The original novel has an ambiguous ending. We know, due to the appendix, that Gilead doesn’t survive, but we don’t know how the regime ends, and we know nothing about the fate of the central character, Offred. We don’t even know her real name. Atwood has returned to Gilead to answer some of these questions. The novel uses the always popular multi-narrator approach, threading the testimonies of three key women. We hear more from Aunt Lydia about the circumstances in which Gilead and its institutions were founded, how it survived despite conflict on all its borders, and how eventually it fell. I haven’t worked out a clear timeline for the events of the novel, but the whole period seems little more than a few decades from creation to fall.
We also learn about life outside Gilead, in Canada and elsewhere, and the efforts of Mayday, an underground organisation, to rescue women from Gilead. Their work is consciously modelled on the Underground Railroad.
As well as Aunt Lydia’s narrative the novel interweaves testimonies – testaments – by two teenage girls, Agnes, the adopted daughter of Commander Kyle and his wife Tabitha, and Daisy, growing up in Toronto with her adoptive parents, Neil and Melanie, who run a second-hand clothes store. The three narrators alternate in short chapters which gave considerable pace to the narrative. It was obvious early on that the secrets about Daisy and Agnes’s parentage would be revealed, and how the threads of the narrative would eventually join.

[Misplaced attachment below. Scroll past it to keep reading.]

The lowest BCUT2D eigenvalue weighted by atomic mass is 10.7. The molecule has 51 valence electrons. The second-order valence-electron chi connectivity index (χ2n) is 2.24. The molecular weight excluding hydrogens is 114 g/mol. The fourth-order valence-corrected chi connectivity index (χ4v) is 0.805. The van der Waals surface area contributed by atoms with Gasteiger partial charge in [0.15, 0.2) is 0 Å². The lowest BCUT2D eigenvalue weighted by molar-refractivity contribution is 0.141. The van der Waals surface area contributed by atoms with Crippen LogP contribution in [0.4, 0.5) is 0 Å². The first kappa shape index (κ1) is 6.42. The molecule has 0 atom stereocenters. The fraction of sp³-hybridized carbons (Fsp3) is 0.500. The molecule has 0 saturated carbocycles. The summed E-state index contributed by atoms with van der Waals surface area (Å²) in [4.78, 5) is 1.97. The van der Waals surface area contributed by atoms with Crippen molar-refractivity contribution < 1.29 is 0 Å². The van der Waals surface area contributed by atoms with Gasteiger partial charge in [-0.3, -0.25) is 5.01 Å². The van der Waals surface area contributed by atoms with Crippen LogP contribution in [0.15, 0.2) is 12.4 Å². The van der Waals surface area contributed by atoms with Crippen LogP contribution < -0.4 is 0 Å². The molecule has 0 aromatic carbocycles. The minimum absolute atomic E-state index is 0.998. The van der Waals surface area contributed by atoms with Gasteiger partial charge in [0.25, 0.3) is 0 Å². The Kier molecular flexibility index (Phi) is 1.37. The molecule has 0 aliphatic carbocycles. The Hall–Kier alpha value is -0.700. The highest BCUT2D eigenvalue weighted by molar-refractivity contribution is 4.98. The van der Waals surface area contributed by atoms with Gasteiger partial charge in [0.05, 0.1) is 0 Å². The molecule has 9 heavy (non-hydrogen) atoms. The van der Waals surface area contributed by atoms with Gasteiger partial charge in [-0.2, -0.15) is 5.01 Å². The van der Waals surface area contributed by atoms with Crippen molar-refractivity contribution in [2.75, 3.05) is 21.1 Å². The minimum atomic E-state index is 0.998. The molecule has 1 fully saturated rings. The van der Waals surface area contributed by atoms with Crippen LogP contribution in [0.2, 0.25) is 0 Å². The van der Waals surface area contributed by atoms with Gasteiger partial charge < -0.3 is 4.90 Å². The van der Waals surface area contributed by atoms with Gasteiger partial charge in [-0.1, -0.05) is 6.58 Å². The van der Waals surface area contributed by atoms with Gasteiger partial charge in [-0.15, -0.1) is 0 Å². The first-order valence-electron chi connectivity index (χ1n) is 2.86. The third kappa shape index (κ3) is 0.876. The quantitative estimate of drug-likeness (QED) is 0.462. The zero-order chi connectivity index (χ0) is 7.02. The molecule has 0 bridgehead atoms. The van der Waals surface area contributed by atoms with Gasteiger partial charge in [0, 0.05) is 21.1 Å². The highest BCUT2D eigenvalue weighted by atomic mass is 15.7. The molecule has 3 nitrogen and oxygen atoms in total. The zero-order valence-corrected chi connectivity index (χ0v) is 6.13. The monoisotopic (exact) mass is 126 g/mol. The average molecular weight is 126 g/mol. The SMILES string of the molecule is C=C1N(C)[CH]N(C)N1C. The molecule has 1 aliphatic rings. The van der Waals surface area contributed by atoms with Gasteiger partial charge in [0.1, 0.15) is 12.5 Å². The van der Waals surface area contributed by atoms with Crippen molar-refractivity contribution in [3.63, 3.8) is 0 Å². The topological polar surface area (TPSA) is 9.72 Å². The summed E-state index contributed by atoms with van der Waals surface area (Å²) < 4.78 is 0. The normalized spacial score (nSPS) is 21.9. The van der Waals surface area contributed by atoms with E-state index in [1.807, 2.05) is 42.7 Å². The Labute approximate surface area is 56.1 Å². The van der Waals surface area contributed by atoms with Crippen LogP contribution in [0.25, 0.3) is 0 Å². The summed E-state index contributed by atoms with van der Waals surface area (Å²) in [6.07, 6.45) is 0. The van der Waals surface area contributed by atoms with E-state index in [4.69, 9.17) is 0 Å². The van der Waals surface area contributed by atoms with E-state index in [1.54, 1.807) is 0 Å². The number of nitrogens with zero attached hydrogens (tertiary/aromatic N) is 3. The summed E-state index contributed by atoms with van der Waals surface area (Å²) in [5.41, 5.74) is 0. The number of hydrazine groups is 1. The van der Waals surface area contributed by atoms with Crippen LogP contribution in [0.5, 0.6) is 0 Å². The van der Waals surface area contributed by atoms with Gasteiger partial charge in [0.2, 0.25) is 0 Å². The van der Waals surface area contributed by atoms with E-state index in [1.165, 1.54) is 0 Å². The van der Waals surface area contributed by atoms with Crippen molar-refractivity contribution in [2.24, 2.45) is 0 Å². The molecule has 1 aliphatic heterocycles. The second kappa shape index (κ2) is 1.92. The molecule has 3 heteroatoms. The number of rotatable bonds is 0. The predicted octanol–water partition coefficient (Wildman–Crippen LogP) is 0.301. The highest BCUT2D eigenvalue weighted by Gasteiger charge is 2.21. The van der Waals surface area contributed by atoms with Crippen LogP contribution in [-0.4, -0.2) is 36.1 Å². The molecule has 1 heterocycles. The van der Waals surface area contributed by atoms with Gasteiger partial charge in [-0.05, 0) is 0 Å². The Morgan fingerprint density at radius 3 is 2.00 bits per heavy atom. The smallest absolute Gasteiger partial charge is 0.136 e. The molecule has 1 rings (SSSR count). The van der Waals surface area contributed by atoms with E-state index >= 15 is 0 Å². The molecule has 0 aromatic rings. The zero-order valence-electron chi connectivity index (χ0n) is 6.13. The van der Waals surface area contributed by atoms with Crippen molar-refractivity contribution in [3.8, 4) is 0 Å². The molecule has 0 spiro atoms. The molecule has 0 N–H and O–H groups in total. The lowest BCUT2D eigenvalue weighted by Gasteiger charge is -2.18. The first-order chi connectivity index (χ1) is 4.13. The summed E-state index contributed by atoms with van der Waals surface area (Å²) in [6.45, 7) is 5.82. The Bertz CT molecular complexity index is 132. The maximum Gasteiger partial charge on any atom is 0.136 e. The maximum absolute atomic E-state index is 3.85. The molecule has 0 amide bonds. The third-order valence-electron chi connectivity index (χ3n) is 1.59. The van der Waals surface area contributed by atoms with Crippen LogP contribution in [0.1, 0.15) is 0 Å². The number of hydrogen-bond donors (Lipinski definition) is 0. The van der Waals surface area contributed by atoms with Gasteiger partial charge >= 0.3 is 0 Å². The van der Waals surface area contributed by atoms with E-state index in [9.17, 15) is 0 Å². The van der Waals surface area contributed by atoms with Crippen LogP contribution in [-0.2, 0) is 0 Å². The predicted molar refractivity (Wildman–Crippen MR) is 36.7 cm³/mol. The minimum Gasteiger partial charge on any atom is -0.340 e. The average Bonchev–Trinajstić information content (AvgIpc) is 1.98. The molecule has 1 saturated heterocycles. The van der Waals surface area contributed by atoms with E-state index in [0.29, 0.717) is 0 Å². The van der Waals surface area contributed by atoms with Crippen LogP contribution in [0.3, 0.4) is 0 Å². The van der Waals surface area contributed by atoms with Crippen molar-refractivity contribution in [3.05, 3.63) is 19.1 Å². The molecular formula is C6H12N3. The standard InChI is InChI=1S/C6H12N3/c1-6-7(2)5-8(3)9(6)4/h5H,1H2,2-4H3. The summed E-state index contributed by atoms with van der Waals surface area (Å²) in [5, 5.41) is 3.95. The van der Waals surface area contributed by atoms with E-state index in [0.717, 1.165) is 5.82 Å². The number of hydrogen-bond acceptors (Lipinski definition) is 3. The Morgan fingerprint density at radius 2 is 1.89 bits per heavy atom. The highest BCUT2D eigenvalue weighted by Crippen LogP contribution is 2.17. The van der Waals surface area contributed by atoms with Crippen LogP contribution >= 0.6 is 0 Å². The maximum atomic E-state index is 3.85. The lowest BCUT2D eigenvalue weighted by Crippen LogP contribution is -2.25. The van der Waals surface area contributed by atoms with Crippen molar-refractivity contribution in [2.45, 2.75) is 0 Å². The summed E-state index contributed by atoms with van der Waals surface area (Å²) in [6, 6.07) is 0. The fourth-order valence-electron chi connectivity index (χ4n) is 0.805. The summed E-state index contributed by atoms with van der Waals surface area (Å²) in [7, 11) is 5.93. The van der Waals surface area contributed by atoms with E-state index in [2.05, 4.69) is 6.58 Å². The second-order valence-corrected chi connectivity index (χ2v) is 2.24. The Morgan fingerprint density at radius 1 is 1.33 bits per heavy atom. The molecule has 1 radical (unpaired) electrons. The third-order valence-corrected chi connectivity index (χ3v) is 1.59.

Aunt Lydia is the dominant character in the novel – shrewd, knowledgeable, and a survivor. She is not above suspicion, but is able to manipulate (a little too easily) the characters around her to protect herself, while all the time working to undermine Gilead. The teenage girls show two completely different views of Gilead – Agnes has been born and raised in the country and has adopted its worldview unquestioningly. She has been taught that women must cover up to avoid inflaming male passions, and that reading is a source of sin. Her body is dangerous and she must be married at an early engage to fulfil her purpose of having children. She is profoundly religious and keeps her faith even when her belief in the ideals of Gilead are shaken. Daisy on the other hand, having been raised in Canada, is an atheist and is opposed to everything Gilead stands for. She happily volunteers to go undercover into Gilead to recover some damning information about the regime, despite the obvious dangers.